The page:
• Rob Campbell

        Gina, Sorry you have missed my point, I have two 44c contracts and I will scream blue murder if they try and take them away. My point is that the 44c is a subsidy, pure and simple and, like the NSW government did with their 60c FIT, it should be paid from a government fund, not recovered from electricity consumers. My point is that the recovery of this subsidy from Consumers of electricity is equivalent to a tax or excise, because it has nothing to do with electricity at a technical level. History shows that states cannot legally charge excise (petrol,tabocco etc.) this is my question to the minister.

  • JohnRD

    This link analyses the previous Qld “fair” FIT calc. http://pragmatusj.blogspot.com.au/2013/12/comments-on-qca-report-on-feed-in.html
    Table 4.6 in this analysis provides more information. It has fascinating things like the same network charge being levied for power from Central Qld and power from my roof going to to the next door neighbour.
    One of the problems in Qld is that the government owns a fair slab of the Qld power industry and is scared it won’t be able to priatise while pesky solar PV is destroying the profits.

  • adam

    If they de-regulated the tariff then wouldn’t, over time, someone come in pay more because the value of this ever growing commodity (solar PV kwh’s) can be used to supply consumers below the average price of consumer energy.

    …or can someone just pay more now?

    Fair enough on the QLD link but the other states don’t have such high levels of public ownership and thus lesser conflict of interest. They still have equally low tariffs.

  • sean

    As much as I love your pro solar approach Giles, I don’t understand how you can support a price based on avoided costs.
    Feed in tariff should be the current wholesale price of power plus (as determined by the AEMO) and if you really want to be generous, a small amount for not polluting the environment (to be subsidised by putting a fee of the same amount on polluting plants.) This ensures that there is not over-saturation of solar (wouldn’t that be nice) as well as providing incentive for market based storage and provides proper compensation to solar generators.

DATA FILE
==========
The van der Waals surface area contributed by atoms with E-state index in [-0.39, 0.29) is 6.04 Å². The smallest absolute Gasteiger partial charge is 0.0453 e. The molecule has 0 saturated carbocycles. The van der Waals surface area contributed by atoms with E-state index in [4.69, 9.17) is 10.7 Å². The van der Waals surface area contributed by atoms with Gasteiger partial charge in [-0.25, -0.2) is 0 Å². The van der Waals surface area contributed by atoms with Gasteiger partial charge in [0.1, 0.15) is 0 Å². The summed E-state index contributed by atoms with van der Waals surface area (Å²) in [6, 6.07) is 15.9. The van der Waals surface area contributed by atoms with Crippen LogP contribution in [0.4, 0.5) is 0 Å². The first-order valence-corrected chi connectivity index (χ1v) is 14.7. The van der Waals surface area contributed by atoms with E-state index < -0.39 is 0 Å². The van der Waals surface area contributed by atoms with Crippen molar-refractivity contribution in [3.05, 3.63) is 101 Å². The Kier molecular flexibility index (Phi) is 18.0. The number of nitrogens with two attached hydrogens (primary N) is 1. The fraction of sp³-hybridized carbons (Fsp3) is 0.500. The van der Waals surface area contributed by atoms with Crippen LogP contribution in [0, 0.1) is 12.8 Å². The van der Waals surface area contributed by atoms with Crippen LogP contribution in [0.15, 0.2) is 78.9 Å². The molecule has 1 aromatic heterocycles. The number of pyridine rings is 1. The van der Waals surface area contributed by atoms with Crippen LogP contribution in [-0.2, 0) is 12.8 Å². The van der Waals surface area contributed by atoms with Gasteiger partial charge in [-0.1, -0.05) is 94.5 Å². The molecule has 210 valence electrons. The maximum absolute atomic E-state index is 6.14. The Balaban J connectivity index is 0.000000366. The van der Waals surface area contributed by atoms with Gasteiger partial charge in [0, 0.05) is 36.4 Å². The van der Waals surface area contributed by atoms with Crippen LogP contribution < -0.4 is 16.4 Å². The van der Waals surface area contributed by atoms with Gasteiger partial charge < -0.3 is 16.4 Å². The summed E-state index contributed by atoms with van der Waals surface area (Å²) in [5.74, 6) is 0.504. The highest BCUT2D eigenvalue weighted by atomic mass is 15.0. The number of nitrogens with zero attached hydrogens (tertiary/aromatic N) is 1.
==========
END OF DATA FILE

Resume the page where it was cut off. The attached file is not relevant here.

the amount paid to transmission companies should be based on the minimum costs of transporting power(cost * %utilization) (not the incredibly corrupted, dollars invested * 10% model) thus bringing both the price of wholesale power and transported power down.

    (this could be modelled with a market approach, higher returns being generated for network congestion, encouraging complete utilization of the current infrastructure)

    Rent seeking makes everything unaffordable. Running a giant hedging scheme for power (ie, fixed prices) is not only incredibly expensive, but prevents competition.

  • Le Clair

    If the QCA is adding distribution and transmission losses, they are assuming that exported rooftop solar is not being transmitted or distributed (hence no losses from that activity). Fair enough and correct.
    Therefore when that exported rooftop solar is sold to the next door neighbour, as there is no transmission or distribution involved, the cost of that electricity will, of course, be discounted by the amount of the distribution and transmission costs not incurred.
    I don’t think so.
    So, one is left with the unavoidable conclusion that the retailer (the Queensland government) will simply pocket that as additional profit.
    At the least, dishonest, more likely fraudulent as it would violate the terms of the Electricity Act 1992 insofar as the terms of reference when setting the Regulated Tariff, currently 26.73c/kWh ex GST.
    Something to follow up on Giles?